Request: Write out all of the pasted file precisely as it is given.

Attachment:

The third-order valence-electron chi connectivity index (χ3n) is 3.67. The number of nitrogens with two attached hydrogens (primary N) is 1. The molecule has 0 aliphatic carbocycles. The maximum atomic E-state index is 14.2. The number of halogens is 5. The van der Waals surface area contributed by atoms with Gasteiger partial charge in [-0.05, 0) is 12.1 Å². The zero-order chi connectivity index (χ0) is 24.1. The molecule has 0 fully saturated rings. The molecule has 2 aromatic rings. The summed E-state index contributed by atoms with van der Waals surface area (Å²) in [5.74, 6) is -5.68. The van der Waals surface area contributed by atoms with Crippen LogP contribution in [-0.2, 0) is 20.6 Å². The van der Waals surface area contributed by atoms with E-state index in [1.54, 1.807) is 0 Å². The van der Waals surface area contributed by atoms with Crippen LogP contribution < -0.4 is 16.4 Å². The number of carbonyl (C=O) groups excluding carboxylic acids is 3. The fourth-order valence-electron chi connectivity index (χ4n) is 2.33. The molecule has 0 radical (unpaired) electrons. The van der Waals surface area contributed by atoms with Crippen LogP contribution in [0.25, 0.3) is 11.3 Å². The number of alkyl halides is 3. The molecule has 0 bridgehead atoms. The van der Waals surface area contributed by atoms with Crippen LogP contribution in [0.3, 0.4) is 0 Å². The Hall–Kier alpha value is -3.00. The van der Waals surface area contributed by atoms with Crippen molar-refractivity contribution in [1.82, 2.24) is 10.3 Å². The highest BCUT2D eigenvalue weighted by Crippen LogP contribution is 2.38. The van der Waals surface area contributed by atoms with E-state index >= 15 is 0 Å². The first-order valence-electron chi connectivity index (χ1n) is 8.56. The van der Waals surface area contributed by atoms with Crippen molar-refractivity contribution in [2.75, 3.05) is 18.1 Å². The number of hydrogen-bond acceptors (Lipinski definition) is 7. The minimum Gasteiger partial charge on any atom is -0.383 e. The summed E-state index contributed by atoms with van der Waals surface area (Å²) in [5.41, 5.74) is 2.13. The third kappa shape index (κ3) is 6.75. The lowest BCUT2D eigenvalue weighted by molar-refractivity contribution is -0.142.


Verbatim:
The third-order valence-electron chi connectivity index (χ3n) is 3.67. The number of nitrogens with two attached hydrogens (primary N) is 1. The molecule has 0 aliphatic carbocycles. The maximum atomic E-state index is 14.2. The number of halogens is 5. The van der Waals surface area contributed by atoms with Gasteiger partial charge in [-0.05, 0) is 12.1 Å². The zero-order chi connectivity index (χ0) is 24.1. The molecule has 0 fully saturated rings. The molecule has 2 aromatic rings. The summed E-state index contributed by atoms with van der Waals surface area (Å²) in [5.74, 6) is -5.68. The van der Waals surface area contributed by atoms with Crippen LogP contribution in [-0.2, 0) is 20.6 Å². The van der Waals surface area contributed by atoms with E-state index in [1.54, 1.807) is 0 Å². The van der Waals surface area contributed by atoms with Crippen LogP contribution < -0.4 is 16.4 Å². The number of carbonyl (C=O) groups excluding carboxylic acids is 3. The fourth-order valence-electron chi connectivity index (χ4n) is 2.33. The molecule has 0 radical (unpaired) electrons. The van der Waals surface area contributed by atoms with Crippen LogP contribution in [0.25, 0.3) is 11.3 Å². The number of alkyl halides is 3. The molecule has 0 bridgehead atoms. The van der Waals surface area contributed by atoms with Crippen LogP contribution in [0.3, 0.4) is 0 Å². The Hall–Kier alpha value is -3.00. The van der Waals surface area contributed by atoms with Crippen molar-refractivity contribution in [1.82, 2.24) is 10.3 Å². The highest BCUT2D eigenvalue weighted by Crippen LogP contribution is 2.38. The van der Waals surface area contributed by atoms with E-state index >= 15 is 0 Å². The first-order valence-electron chi connectivity index (χ1n) is 8.56. The van der Waals surface area contributed by atoms with Crippen molar-refractivity contribution in [2.75, 3.05) is 18.1 Å². The number of hydrogen-bond acceptors (Lipinski definition) is 7. The minimum Gasteiger partial charge on any atom is -0.383 e. The summed E-state index contributed by atoms with van der Waals surface area (Å²) in [5.41, 5.74) is 2.13. The third kappa shape index (κ3) is 6.75. The lowest BCUT2D eigenvalue weighted by molar-refractivity contribution is -0.142.